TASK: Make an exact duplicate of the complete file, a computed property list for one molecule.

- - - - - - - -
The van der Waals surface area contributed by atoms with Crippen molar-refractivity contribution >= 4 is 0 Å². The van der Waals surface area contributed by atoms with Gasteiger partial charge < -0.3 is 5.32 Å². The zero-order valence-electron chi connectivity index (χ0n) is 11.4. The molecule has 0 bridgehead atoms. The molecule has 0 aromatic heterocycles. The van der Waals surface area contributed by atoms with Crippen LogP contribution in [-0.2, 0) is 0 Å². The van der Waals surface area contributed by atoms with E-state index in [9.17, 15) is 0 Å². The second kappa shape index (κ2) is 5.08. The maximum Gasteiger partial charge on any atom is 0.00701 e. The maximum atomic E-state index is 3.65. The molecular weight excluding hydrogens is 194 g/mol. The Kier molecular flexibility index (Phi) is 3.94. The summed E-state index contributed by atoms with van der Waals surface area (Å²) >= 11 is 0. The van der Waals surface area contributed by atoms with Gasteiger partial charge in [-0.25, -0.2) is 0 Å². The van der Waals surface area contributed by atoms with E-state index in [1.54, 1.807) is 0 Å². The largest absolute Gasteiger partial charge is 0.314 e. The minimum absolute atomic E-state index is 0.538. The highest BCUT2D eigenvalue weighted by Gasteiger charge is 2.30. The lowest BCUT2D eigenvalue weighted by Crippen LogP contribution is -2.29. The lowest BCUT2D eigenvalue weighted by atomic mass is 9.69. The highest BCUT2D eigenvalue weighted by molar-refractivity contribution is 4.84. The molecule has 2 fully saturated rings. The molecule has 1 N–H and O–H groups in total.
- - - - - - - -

The van der Waals surface area contributed by atoms with Crippen molar-refractivity contribution >= 4 is 0 Å². The van der Waals surface area contributed by atoms with Gasteiger partial charge < -0.3 is 5.32 Å². The zero-order valence-electron chi connectivity index (χ0n) is 11.4. The molecule has 0 bridgehead atoms. The molecule has 0 aromatic heterocycles. The van der Waals surface area contributed by atoms with Crippen LogP contribution in [-0.2, 0) is 0 Å². The van der Waals surface area contributed by atoms with E-state index in [9.17, 15) is 0 Å². The second kappa shape index (κ2) is 5.08. The maximum Gasteiger partial charge on any atom is 0.00701 e. The maximum atomic E-state index is 3.65. The molecular weight excluding hydrogens is 194 g/mol. The Kier molecular flexibility index (Phi) is 3.94. The summed E-state index contributed by atoms with van der Waals surface area (Å²) >= 11 is 0. The van der Waals surface area contributed by atoms with Gasteiger partial charge in [-0.25, -0.2) is 0 Å². The van der Waals surface area contributed by atoms with E-state index in [1.54, 1.807) is 0 Å². The largest absolute Gasteiger partial charge is 0.314 e. The minimum absolute atomic E-state index is 0.538. The highest BCUT2D eigenvalue weighted by Gasteiger charge is 2.30. The lowest BCUT2D eigenvalue weighted by Crippen LogP contribution is -2.29. The lowest BCUT2D eigenvalue weighted by atomic mass is 9.69. The highest BCUT2D eigenvalue weighted by molar-refractivity contribution is 4.84. The molecule has 2 fully saturated rings. The molecule has 1 N–H and O–H groups in total.